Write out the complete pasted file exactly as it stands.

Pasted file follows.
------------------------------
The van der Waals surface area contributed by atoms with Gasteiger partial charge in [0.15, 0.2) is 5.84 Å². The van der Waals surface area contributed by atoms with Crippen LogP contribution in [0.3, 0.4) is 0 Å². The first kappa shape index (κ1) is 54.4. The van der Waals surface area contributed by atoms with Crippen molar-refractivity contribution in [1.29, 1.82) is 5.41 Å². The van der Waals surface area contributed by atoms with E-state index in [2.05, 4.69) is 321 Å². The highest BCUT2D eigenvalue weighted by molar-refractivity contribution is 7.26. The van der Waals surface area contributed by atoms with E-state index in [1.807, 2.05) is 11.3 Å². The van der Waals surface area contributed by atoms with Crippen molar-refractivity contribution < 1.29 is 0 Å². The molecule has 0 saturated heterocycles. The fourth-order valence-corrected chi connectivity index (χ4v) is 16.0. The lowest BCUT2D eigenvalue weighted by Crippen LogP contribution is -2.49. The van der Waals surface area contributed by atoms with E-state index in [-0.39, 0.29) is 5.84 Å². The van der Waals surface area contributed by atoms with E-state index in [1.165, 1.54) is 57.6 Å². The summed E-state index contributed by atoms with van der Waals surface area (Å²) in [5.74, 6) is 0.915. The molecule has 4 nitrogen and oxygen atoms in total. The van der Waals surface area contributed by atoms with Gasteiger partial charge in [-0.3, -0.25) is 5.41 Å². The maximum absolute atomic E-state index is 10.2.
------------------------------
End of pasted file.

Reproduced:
The van der Waals surface area contributed by atoms with Gasteiger partial charge in [0.15, 0.2) is 5.84 Å². The van der Waals surface area contributed by atoms with Crippen LogP contribution in [0.3, 0.4) is 0 Å². The first kappa shape index (κ1) is 54.4. The van der Waals surface area contributed by atoms with Crippen molar-refractivity contribution in [1.29, 1.82) is 5.41 Å². The van der Waals surface area contributed by atoms with E-state index in [2.05, 4.69) is 321 Å². The highest BCUT2D eigenvalue weighted by molar-refractivity contribution is 7.26. The van der Waals surface area contributed by atoms with E-state index in [1.807, 2.05) is 11.3 Å². The van der Waals surface area contributed by atoms with Crippen molar-refractivity contribution < 1.29 is 0 Å². The molecule has 0 saturated heterocycles. The fourth-order valence-corrected chi connectivity index (χ4v) is 16.0. The lowest BCUT2D eigenvalue weighted by Crippen LogP contribution is -2.49. The van der Waals surface area contributed by atoms with E-state index in [-0.39, 0.29) is 5.84 Å². The van der Waals surface area contributed by atoms with E-state index in [1.165, 1.54) is 57.6 Å². The summed E-state index contributed by atoms with van der Waals surface area (Å²) in [5.74, 6) is 0.915. The molecule has 4 nitrogen and oxygen atoms in total. The van der Waals surface area contributed by atoms with Gasteiger partial charge in [-0.3, -0.25) is 5.41 Å². The maximum absolute atomic E-state index is 10.2.